Efforts in staff development with regard to campers with disabilities face these and other challenges. There may be concerns and attitudes about disability that need to be addressed. Staff members may need to learn about particular categories of disability and, importantly, strategies to help foster participation and social inclusion. Those most suited to provide this training throughout the summer—camp inclusion coordinators—are often busy managing crises. Shefter et al. (2017Shefter, L., Uhrman, A. L., Tobin, L., & Kress, J. S. (2017). Inclusion coordinators at Jewish summer camps: Roles and challenges. Journal of Jewish Education, 83(1), 69–84.[Taylor & Francis Online][Web of Science ®], , [Google Scholar]) identified a pernicious cycle in which staff unpreparedness creates situations that consume the time and efforts of the inclusion coordinator, thereby decreasing the capacity of these professionals to provide training and support that might prevent such situations.

While we do not pretend that this photography-and-group-dialogue process holds the solution to the conundrum of staff development at camp, we do recommend the development of ways in which staff can better come to understand the campers’ experiences and how the actions as staff members can serve to enhance the experience or detract from it. This will need to be done in a way that is engaging and motivating. We believe that the use of photographs and related discussion hold potential regarding this end. As one of the staff members put it, linking staff development and camper empowerment through photographs and the conversations that ensue can become a “jumping off point … for talking about how [neuroatypical] campers have voice and opinions and are more capable then we may give them credit [for].”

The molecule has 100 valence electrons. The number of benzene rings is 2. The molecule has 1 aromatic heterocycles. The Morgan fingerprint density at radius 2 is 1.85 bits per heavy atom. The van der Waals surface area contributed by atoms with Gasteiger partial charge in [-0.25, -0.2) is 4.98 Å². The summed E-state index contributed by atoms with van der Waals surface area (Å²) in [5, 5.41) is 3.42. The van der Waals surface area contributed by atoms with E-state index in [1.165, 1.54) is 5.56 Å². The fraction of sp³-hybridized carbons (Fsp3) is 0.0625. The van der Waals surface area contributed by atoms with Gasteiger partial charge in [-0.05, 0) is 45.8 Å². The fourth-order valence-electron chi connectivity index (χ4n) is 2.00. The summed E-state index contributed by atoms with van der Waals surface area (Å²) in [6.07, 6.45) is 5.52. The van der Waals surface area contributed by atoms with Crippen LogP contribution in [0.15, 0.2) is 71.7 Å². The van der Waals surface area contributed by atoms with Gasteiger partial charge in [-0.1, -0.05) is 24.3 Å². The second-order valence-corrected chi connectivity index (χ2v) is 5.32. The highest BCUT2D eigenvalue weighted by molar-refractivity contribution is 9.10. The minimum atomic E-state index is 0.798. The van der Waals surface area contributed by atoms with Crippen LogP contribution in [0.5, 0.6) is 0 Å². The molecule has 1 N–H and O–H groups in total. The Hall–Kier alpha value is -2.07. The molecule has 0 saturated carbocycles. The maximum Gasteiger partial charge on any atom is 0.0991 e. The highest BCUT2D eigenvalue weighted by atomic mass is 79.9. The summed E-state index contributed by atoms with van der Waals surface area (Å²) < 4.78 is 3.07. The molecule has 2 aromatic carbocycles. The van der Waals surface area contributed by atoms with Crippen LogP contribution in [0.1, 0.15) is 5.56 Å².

Conclusion

Our work demonstrates the potential for methods rooted in photography and group discussion to be used to understand the camper experience. We have focused on the intersection of inclusion and Jewish engagement. Our small sample size means that the study should be used to raise questions for future consideration and research by camp professionals and academics. Beyond this, we recommend the continued, and expanded, use of photography and other modes of self-expression as methodologies that (a) reduce reliance on participants’ verbal acuity and (b) integrate more organically into the ecology of the camp setting. Not only does the latter provide a more naturalistic setting for research, but it also minimizes disruptions to the campers’ routine and, importantly, avoids the potential of neuroatypical campers to be seen as objects of research. Research can also focus on the impact of paired activities on neurotypicalcampers. In fact, one of the camp leaders focused on this theme in providing feedback about our work, wondering if such structured one-on-one interaction provides an “experience for a typical camper [that is] deeper in its impact than” the more diffuse experience of going “to a Jewish summer camp where there were campers with special needs.”

Importantly, the study also highlights the benefits of inclusion for neurotypical and neuroatypical campers. The campers seemed to enjoy and learn valuable lessons, and it would be instructive to consider the ways in which this camp and others might continue to expand work in this area moving forward. It would also be worthwhile to reflect on the Jewish educational opportunity this presents. While the campers shared positive reflections of their inclusion experiences, the “Jewish piece” was notably absent from their responses. An exploration of how the camp may offer a Jewish context and vision may yield some interesting and possibly unanticipated educational outcomes.

To that end, the research also offers opportunities to consider campers’ Jewish experiences and camps’ Jewish educational mission. The findings suggest that campers have some meaningful Jewish experiences at camp—namely relating to community, nature and prayer. Further conversations about how to build on these bright spots and address challenges would be fruitful.